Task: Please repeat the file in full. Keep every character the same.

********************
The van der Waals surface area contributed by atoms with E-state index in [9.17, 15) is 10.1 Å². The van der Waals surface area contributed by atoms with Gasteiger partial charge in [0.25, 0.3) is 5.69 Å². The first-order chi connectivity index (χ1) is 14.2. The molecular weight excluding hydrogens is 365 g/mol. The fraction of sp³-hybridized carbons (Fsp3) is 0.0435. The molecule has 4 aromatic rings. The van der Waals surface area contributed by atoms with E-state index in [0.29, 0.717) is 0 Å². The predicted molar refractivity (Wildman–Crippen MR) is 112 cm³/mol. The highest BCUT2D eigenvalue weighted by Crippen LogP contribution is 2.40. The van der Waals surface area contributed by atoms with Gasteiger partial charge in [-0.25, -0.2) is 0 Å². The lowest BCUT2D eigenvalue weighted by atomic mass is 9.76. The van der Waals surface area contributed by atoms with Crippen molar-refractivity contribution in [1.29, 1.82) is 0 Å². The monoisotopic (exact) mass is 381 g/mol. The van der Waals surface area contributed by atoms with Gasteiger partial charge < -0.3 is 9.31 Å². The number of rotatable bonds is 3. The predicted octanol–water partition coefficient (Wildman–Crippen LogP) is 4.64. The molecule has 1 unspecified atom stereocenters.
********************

The van der Waals surface area contributed by atoms with E-state index in [9.17, 15) is 10.1 Å². The van der Waals surface area contributed by atoms with Gasteiger partial charge in [0.25, 0.3) is 5.69 Å². The first-order chi connectivity index (χ1) is 14.2. The molecular weight excluding hydrogens is 365 g/mol. The fraction of sp³-hybridized carbons (Fsp3) is 0.0435. The molecule has 4 aromatic rings. The van der Waals surface area contributed by atoms with E-state index in [0.29, 0.717) is 0 Å². The predicted molar refractivity (Wildman–Crippen MR) is 112 cm³/mol. The highest BCUT2D eigenvalue weighted by Crippen LogP contribution is 2.40. The van der Waals surface area contributed by atoms with Gasteiger partial charge in [-0.25, -0.2) is 0 Å². The lowest BCUT2D eigenvalue weighted by atomic mass is 9.76. The van der Waals surface area contributed by atoms with Crippen molar-refractivity contribution in [1.29, 1.82) is 0 Å². The monoisotopic (exact) mass is 381 g/mol. The van der Waals surface area contributed by atoms with Gasteiger partial charge < -0.3 is 9.31 Å². The number of rotatable bonds is 3. The predicted octanol–water partition coefficient (Wildman–Crippen LogP) is 4.64. The molecule has 1 unspecified atom stereocenters.